Over hundreds of years, the Templars had evolved from a small, rag-tag order of devout warriors and bodyguards, to one of the most powerful organisations on Earth. They may have officially been the ‘Poor Fellow-Soldiers of Christ’, but the order had effectively become a multinational business empire, controlling fleets of ships and vast tracts of land, including farms, water mills and vineyards.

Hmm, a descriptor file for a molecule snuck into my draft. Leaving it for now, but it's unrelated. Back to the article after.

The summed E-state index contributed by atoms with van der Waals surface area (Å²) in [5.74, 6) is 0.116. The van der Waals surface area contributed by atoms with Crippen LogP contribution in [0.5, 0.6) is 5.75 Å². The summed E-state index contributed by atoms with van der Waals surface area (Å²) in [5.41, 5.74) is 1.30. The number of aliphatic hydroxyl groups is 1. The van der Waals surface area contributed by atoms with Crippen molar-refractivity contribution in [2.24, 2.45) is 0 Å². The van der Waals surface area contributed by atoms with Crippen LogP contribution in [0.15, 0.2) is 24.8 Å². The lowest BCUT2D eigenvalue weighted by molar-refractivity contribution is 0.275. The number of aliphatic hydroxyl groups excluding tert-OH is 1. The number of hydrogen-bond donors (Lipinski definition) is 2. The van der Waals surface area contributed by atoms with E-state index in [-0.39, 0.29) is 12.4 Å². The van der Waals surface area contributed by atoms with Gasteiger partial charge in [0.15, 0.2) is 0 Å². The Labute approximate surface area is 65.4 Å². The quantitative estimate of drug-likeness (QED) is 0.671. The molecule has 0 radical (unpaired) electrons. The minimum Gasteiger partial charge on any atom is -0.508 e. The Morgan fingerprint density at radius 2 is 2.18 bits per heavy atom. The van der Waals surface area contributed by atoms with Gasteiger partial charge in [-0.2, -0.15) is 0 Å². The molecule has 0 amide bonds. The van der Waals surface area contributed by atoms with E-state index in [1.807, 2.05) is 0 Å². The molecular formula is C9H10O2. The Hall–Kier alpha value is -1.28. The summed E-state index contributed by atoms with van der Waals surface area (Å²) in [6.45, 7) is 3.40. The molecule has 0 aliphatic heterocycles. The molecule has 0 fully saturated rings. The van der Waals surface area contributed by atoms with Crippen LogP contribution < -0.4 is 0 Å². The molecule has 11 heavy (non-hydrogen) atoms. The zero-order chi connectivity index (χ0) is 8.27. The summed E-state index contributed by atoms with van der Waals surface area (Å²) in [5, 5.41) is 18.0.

The Templars built up their incredible wealth through numerous income streams. Famously, they established an early banking network which crisscrossed Europe and the Middle East. Pilgrims heading to the Holy Land would deposit their money with one Templar house and receive a letter of credit which would let them withdraw their funds at another ‘branch’ elsewhere on their journey. The exact wording of these letters of credit, and how they prevented fraud by unscrupulous pilgrims, remains a great historical riddle. It’s likely the letters contained secret cyphers that only Templars could understand, proving they were authentic.